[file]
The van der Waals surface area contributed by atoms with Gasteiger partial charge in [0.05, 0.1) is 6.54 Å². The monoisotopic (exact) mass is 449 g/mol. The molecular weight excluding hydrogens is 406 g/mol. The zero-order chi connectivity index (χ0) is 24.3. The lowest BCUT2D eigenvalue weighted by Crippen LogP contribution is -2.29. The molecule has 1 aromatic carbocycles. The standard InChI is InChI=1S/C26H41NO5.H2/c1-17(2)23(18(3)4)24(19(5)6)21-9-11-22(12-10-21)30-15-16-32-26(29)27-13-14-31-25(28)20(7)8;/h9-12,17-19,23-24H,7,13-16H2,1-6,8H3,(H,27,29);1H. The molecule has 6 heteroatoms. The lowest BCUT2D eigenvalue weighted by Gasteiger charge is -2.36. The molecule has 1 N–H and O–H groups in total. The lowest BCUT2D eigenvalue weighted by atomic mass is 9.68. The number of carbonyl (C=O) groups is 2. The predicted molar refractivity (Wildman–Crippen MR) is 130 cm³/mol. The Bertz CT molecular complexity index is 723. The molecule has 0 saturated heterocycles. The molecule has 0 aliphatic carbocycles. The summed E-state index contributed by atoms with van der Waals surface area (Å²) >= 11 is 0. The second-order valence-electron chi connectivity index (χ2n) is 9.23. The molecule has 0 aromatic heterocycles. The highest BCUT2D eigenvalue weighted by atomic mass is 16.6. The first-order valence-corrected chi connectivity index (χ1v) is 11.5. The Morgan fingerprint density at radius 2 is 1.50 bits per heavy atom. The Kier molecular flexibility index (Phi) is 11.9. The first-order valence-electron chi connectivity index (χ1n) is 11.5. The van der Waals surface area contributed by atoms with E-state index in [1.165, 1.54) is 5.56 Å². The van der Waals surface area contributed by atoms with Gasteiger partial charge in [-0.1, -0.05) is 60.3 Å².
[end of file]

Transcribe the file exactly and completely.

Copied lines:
The van der Waals surface area contributed by atoms with Gasteiger partial charge in [0.05, 0.1) is 6.54 Å². The monoisotopic (exact) mass is 449 g/mol. The molecular weight excluding hydrogens is 406 g/mol. The zero-order chi connectivity index (χ0) is 24.3. The lowest BCUT2D eigenvalue weighted by Crippen LogP contribution is -2.29. The molecule has 1 aromatic carbocycles. The standard InChI is InChI=1S/C26H41NO5.H2/c1-17(2)23(18(3)4)24(19(5)6)21-9-11-22(12-10-21)30-15-16-32-26(29)27-13-14-31-25(28)20(7)8;/h9-12,17-19,23-24H,7,13-16H2,1-6,8H3,(H,27,29);1H. The molecule has 6 heteroatoms. The lowest BCUT2D eigenvalue weighted by Gasteiger charge is -2.36. The molecule has 1 N–H and O–H groups in total. The lowest BCUT2D eigenvalue weighted by atomic mass is 9.68. The number of carbonyl (C=O) groups is 2. The predicted molar refractivity (Wildman–Crippen MR) is 130 cm³/mol. The Bertz CT molecular complexity index is 723. The molecule has 0 saturated heterocycles. The molecule has 0 aliphatic carbocycles. The summed E-state index contributed by atoms with van der Waals surface area (Å²) >= 11 is 0. The second-order valence-electron chi connectivity index (χ2n) is 9.23. The molecule has 0 aromatic heterocycles. The highest BCUT2D eigenvalue weighted by atomic mass is 16.6. The first-order valence-corrected chi connectivity index (χ1v) is 11.5. The Morgan fingerprint density at radius 2 is 1.50 bits per heavy atom. The Kier molecular flexibility index (Phi) is 11.9. The first-order valence-electron chi connectivity index (χ1n) is 11.5. The van der Waals surface area contributed by atoms with E-state index in [1.165, 1.54) is 5.56 Å². The van der Waals surface area contributed by atoms with Gasteiger partial charge in [-0.1, -0.05) is 60.3 Å².